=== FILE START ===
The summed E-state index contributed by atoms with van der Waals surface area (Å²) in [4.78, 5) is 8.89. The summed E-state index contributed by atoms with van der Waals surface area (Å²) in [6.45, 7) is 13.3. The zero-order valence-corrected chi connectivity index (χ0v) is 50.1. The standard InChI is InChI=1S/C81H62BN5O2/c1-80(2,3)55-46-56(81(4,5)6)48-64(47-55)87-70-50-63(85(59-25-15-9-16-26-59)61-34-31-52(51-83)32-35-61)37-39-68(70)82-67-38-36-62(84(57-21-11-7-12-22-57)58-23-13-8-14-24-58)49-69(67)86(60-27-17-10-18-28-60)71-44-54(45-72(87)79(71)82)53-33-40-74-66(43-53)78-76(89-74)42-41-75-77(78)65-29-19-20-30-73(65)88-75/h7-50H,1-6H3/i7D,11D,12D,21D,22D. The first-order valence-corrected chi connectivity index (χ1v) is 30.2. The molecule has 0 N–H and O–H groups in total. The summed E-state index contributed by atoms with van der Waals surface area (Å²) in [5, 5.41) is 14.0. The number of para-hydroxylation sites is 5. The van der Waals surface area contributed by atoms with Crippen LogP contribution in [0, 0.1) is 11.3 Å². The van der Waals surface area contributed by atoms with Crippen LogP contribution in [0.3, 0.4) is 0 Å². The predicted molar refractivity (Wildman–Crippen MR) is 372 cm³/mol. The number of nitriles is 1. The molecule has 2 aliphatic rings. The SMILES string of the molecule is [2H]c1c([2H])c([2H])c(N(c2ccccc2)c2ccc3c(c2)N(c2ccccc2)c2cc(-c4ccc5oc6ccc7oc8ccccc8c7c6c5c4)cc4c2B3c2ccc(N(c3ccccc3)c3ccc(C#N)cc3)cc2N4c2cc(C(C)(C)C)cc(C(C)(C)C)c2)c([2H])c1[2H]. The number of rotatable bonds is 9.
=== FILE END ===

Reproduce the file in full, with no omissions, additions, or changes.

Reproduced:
The summed E-state index contributed by atoms with van der Waals surface area (Å²) in [4.78, 5) is 8.89. The summed E-state index contributed by atoms with van der Waals surface area (Å²) in [6.45, 7) is 13.3. The zero-order valence-corrected chi connectivity index (χ0v) is 50.1. The standard InChI is InChI=1S/C81H62BN5O2/c1-80(2,3)55-46-56(81(4,5)6)48-64(47-55)87-70-50-63(85(59-25-15-9-16-26-59)61-34-31-52(51-83)32-35-61)37-39-68(70)82-67-38-36-62(84(57-21-11-7-12-22-57)58-23-13-8-14-24-58)49-69(67)86(60-27-17-10-18-28-60)71-44-54(45-72(87)79(71)82)53-33-40-74-66(43-53)78-76(89-74)42-41-75-77(78)65-29-19-20-30-73(65)88-75/h7-50H,1-6H3/i7D,11D,12D,21D,22D. The first-order valence-corrected chi connectivity index (χ1v) is 30.2. The molecule has 0 N–H and O–H groups in total. The summed E-state index contributed by atoms with van der Waals surface area (Å²) in [5, 5.41) is 14.0. The number of para-hydroxylation sites is 5. The van der Waals surface area contributed by atoms with Crippen LogP contribution in [0, 0.1) is 11.3 Å². The van der Waals surface area contributed by atoms with Crippen LogP contribution in [0.3, 0.4) is 0 Å². The predicted molar refractivity (Wildman–Crippen MR) is 372 cm³/mol. The number of nitriles is 1. The molecule has 2 aliphatic rings. The SMILES string of the molecule is [2H]c1c([2H])c([2H])c(N(c2ccccc2)c2ccc3c(c2)N(c2ccccc2)c2cc(-c4ccc5oc6ccc7oc8ccccc8c7c6c5c4)cc4c2B3c2ccc(N(c3ccccc3)c3ccc(C#N)cc3)cc2N4c2cc(C(C)(C)C)cc(C(C)(C)C)c2)c([2H])c1[2H]. The number of rotatable bonds is 9.